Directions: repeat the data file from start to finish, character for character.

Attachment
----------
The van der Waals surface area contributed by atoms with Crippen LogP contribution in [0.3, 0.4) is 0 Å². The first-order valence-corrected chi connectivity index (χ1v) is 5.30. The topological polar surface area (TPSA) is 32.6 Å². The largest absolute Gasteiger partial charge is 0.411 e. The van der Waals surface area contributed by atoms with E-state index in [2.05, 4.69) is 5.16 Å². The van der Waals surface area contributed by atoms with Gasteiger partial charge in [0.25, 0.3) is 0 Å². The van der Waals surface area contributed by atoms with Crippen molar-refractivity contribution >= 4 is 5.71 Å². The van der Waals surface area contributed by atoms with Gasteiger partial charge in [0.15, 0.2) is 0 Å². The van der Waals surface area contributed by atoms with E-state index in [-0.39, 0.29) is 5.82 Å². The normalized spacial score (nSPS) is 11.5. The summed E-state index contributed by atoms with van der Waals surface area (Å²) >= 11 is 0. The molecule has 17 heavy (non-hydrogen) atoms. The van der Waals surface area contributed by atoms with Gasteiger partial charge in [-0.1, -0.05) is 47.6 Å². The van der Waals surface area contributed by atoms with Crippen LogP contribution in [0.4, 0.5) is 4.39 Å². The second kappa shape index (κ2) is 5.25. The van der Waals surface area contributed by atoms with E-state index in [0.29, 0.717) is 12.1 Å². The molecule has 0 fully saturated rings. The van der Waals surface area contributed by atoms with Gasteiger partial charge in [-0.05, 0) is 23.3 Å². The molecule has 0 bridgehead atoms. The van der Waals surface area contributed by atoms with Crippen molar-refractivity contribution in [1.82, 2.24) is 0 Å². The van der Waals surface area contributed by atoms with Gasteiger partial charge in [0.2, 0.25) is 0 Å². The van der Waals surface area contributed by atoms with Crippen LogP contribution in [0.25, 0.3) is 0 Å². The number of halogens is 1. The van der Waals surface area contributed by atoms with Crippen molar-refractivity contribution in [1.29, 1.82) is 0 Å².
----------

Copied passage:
The van der Waals surface area contributed by atoms with Crippen LogP contribution in [0.3, 0.4) is 0 Å². The first-order valence-corrected chi connectivity index (χ1v) is 5.30. The topological polar surface area (TPSA) is 32.6 Å². The largest absolute Gasteiger partial charge is 0.411 e. The van der Waals surface area contributed by atoms with E-state index in [2.05, 4.69) is 5.16 Å². The van der Waals surface area contributed by atoms with Gasteiger partial charge in [0.25, 0.3) is 0 Å². The van der Waals surface area contributed by atoms with Crippen molar-refractivity contribution >= 4 is 5.71 Å². The van der Waals surface area contributed by atoms with Gasteiger partial charge in [0.15, 0.2) is 0 Å². The van der Waals surface area contributed by atoms with E-state index in [-0.39, 0.29) is 5.82 Å². The normalized spacial score (nSPS) is 11.5. The summed E-state index contributed by atoms with van der Waals surface area (Å²) >= 11 is 0. The molecule has 17 heavy (non-hydrogen) atoms. The van der Waals surface area contributed by atoms with Gasteiger partial charge in [-0.1, -0.05) is 47.6 Å². The van der Waals surface area contributed by atoms with Crippen LogP contribution in [0.4, 0.5) is 4.39 Å². The second kappa shape index (κ2) is 5.25. The van der Waals surface area contributed by atoms with E-state index in [0.29, 0.717) is 12.1 Å². The molecule has 0 fully saturated rings. The van der Waals surface area contributed by atoms with Gasteiger partial charge in [-0.05, 0) is 23.3 Å². The molecule has 0 bridgehead atoms. The van der Waals surface area contributed by atoms with Crippen molar-refractivity contribution in [1.82, 2.24) is 0 Å². The van der Waals surface area contributed by atoms with Gasteiger partial charge in [0.2, 0.25) is 0 Å². The van der Waals surface area contributed by atoms with Crippen LogP contribution in [0.25, 0.3) is 0 Å². The number of halogens is 1. The van der Waals surface area contributed by atoms with Crippen molar-refractivity contribution in [1.29, 1.82) is 0 Å².